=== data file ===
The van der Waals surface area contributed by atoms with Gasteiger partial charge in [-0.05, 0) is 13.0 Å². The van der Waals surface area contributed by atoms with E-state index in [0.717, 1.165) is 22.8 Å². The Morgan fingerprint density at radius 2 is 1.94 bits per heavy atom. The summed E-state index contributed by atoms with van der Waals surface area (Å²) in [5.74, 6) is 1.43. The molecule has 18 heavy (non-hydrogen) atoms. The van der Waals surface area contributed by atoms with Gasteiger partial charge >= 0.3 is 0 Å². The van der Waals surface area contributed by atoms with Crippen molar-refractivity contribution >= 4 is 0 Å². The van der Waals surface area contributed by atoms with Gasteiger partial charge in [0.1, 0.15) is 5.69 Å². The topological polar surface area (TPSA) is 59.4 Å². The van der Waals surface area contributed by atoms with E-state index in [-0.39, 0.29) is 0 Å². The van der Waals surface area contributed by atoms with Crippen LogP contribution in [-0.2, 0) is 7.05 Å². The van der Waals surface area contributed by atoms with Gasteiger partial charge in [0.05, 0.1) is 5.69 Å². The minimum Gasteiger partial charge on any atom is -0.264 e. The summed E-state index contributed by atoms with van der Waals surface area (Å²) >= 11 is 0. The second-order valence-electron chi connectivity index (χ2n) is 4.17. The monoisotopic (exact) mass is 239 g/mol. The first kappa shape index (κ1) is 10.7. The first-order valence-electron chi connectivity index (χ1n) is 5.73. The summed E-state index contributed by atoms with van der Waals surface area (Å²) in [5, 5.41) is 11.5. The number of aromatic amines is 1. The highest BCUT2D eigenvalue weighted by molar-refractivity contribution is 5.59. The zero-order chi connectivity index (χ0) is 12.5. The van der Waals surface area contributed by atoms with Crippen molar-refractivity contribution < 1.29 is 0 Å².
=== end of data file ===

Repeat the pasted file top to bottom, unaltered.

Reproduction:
The van der Waals surface area contributed by atoms with Gasteiger partial charge in [-0.05, 0) is 13.0 Å². The van der Waals surface area contributed by atoms with E-state index in [0.717, 1.165) is 22.8 Å². The Morgan fingerprint density at radius 2 is 1.94 bits per heavy atom. The summed E-state index contributed by atoms with van der Waals surface area (Å²) in [5.74, 6) is 1.43. The molecule has 18 heavy (non-hydrogen) atoms. The van der Waals surface area contributed by atoms with Gasteiger partial charge >= 0.3 is 0 Å². The van der Waals surface area contributed by atoms with Crippen molar-refractivity contribution >= 4 is 0 Å². The van der Waals surface area contributed by atoms with Gasteiger partial charge in [0.1, 0.15) is 5.69 Å². The topological polar surface area (TPSA) is 59.4 Å². The van der Waals surface area contributed by atoms with E-state index in [-0.39, 0.29) is 0 Å². The van der Waals surface area contributed by atoms with Crippen LogP contribution in [-0.2, 0) is 7.05 Å². The van der Waals surface area contributed by atoms with Gasteiger partial charge in [0.05, 0.1) is 5.69 Å². The minimum Gasteiger partial charge on any atom is -0.264 e. The summed E-state index contributed by atoms with van der Waals surface area (Å²) >= 11 is 0. The second-order valence-electron chi connectivity index (χ2n) is 4.17. The monoisotopic (exact) mass is 239 g/mol. The first kappa shape index (κ1) is 10.7. The first-order valence-electron chi connectivity index (χ1n) is 5.73. The summed E-state index contributed by atoms with van der Waals surface area (Å²) in [5, 5.41) is 11.5. The number of aromatic amines is 1. The highest BCUT2D eigenvalue weighted by molar-refractivity contribution is 5.59. The zero-order chi connectivity index (χ0) is 12.5. The van der Waals surface area contributed by atoms with Crippen molar-refractivity contribution < 1.29 is 0 Å².